Sign up ×
Mathematics Stack Exchange is a question and answer site for people studying math at any level and professionals in related fields. It's 100% free, no registration required.

How do I show that the Dirac delta distribution cannot be represented by a continuous function?

My try is to show that there exists no continuous function $f(x)$ such that $\int f(x) \phi(x) dx = \phi(0)$ for all test functions $\phi(x)$ but I can not figure out how.

Any hints?

share|cite|improve this question
Suppose $f(x_0)$ were nonzero for some nonzero $x_0$. Then $f(x)$ is close to $f(x_0)$ for $x$ close to $x_0$. Let $\phi$ be a bump function with a short bump centered at $x_0$. What can you conclude? – Samuel Apr 2 '13 at 16:07
@Samuel I would rather consider $\phi$ zero at $x_0$ with two small bumps, one on each side of $x_0$. – Did Apr 2 '13 at 16:12
@Samuel Then the integral is not equal to zero, and if the bump function is zero at $0$, the equality does not hold. Hence $f(x) \neq 0$ only at $x=0$ and it is not continuous. But then it remains to ensure that there exists bump functions s.t. $\phi(0) = 0$ and $\phi(x) \neq 0$ for some $x > 0$. Did I got it right? – Nils Apr 5 '13 at 11:10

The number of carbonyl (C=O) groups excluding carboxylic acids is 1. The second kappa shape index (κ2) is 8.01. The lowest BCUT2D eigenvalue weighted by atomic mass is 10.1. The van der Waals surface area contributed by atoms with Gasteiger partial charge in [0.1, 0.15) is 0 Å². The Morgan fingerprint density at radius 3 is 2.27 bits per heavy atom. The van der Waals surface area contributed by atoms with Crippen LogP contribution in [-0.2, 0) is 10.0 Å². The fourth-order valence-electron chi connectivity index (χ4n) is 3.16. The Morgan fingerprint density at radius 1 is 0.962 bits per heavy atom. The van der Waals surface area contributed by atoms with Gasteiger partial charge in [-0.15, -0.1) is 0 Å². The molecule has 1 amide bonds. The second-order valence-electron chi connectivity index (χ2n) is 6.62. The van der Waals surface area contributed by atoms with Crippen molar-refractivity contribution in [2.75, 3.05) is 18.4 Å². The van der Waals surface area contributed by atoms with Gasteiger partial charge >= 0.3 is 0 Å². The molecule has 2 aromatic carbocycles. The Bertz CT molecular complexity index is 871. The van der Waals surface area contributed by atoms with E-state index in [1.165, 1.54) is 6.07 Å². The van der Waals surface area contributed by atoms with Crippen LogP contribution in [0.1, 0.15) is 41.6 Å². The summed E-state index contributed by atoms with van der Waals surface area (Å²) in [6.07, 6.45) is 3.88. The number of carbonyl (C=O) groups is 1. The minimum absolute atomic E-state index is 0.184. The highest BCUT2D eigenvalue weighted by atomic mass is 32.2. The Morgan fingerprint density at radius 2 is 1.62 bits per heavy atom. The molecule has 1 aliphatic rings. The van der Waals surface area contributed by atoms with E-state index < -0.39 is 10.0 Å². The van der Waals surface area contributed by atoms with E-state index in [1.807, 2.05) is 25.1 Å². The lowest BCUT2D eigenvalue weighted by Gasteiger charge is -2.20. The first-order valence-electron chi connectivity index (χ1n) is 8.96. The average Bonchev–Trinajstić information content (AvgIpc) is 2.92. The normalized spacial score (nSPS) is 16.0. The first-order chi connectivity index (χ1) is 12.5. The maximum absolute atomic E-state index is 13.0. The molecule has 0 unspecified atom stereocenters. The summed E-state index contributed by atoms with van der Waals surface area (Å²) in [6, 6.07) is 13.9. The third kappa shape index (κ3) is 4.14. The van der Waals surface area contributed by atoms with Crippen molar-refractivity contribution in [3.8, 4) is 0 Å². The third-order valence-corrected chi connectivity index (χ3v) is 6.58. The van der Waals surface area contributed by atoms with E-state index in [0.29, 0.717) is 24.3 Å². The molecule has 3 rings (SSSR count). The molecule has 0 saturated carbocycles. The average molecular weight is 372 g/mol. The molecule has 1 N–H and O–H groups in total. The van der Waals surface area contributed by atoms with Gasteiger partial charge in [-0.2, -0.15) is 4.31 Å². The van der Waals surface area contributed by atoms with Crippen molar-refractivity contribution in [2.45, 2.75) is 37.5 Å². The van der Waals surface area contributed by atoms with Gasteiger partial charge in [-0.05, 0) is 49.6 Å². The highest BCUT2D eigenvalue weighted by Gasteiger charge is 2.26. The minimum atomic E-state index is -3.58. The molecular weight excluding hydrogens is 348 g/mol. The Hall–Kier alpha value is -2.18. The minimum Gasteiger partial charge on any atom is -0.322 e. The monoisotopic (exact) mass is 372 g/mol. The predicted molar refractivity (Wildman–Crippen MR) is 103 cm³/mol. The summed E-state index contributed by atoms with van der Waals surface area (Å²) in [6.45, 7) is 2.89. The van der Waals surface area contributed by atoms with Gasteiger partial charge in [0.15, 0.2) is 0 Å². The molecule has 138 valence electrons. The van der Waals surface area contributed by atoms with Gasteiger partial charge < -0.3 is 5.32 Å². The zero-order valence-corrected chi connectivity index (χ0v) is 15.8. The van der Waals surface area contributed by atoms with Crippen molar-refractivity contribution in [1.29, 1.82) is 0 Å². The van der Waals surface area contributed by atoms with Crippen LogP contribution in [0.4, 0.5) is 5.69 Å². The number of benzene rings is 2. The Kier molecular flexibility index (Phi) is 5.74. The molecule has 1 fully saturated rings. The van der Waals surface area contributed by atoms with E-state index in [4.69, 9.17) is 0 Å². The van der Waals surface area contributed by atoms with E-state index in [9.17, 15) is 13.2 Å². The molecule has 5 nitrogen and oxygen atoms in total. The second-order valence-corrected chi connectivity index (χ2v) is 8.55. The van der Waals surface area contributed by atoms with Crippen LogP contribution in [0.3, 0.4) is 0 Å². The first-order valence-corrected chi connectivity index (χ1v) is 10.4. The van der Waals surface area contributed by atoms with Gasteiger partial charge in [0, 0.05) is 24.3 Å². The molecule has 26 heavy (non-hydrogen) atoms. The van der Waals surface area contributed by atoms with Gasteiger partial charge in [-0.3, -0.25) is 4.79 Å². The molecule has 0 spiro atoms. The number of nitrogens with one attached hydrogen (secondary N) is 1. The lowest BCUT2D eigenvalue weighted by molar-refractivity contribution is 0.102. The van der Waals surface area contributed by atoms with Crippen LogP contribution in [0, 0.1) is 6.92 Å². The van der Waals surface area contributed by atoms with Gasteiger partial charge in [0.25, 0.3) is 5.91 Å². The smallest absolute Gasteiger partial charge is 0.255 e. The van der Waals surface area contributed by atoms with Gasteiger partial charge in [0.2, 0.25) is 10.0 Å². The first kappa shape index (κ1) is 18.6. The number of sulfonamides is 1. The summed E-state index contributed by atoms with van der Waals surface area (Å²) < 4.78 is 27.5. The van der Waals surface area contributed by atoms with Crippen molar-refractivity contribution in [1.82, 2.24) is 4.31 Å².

@Nils: That's right. Do you know of any bump function $\phi(x)$? If you do, you should be able to make the bump as short as you want (take $\phi(N x)$ for some big $N$), and move the bump wherever you want (take $\phi(x-x_0)$). – Samuel Apr 5 '13 at 21:30

Your Answer


By posting your answer, you agree to the privacy policy and terms of service.

Browse other questions tagged or ask your own question.